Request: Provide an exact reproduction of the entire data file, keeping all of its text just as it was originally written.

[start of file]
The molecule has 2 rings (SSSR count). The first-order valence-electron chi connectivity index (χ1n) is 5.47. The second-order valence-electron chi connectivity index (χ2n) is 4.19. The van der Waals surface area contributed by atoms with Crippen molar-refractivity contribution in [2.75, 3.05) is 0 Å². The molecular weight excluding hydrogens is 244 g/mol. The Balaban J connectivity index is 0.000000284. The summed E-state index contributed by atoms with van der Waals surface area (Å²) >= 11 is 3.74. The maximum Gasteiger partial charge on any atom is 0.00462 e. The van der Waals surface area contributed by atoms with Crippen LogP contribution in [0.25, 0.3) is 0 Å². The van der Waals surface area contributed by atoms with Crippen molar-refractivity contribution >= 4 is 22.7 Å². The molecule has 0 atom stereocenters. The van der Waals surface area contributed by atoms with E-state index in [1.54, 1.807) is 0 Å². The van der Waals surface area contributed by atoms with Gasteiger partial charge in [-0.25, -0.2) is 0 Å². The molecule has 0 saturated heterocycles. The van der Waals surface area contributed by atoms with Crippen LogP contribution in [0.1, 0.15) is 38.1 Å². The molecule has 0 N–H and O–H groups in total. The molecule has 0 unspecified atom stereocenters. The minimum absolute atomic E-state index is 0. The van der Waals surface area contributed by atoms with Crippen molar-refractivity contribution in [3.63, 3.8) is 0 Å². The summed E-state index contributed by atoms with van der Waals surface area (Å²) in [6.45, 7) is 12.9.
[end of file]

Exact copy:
The molecule has 2 rings (SSSR count). The first-order valence-electron chi connectivity index (χ1n) is 5.47. The second-order valence-electron chi connectivity index (χ2n) is 4.19. The van der Waals surface area contributed by atoms with Crippen molar-refractivity contribution in [2.75, 3.05) is 0 Å². The molecular weight excluding hydrogens is 244 g/mol. The Balaban J connectivity index is 0.000000284. The summed E-state index contributed by atoms with van der Waals surface area (Å²) >= 11 is 3.74. The maximum Gasteiger partial charge on any atom is 0.00462 e. The van der Waals surface area contributed by atoms with Crippen LogP contribution in [0.25, 0.3) is 0 Å². The van der Waals surface area contributed by atoms with Crippen molar-refractivity contribution >= 4 is 22.7 Å². The molecule has 0 atom stereocenters. The van der Waals surface area contributed by atoms with E-state index in [1.54, 1.807) is 0 Å². The van der Waals surface area contributed by atoms with Gasteiger partial charge in [-0.25, -0.2) is 0 Å². The molecule has 0 saturated heterocycles. The van der Waals surface area contributed by atoms with Crippen LogP contribution in [0.1, 0.15) is 38.1 Å². The molecule has 0 N–H and O–H groups in total. The molecule has 0 unspecified atom stereocenters. The minimum absolute atomic E-state index is 0. The van der Waals surface area contributed by atoms with Crippen molar-refractivity contribution in [3.63, 3.8) is 0 Å². The summed E-state index contributed by atoms with van der Waals surface area (Å²) in [6.45, 7) is 12.9.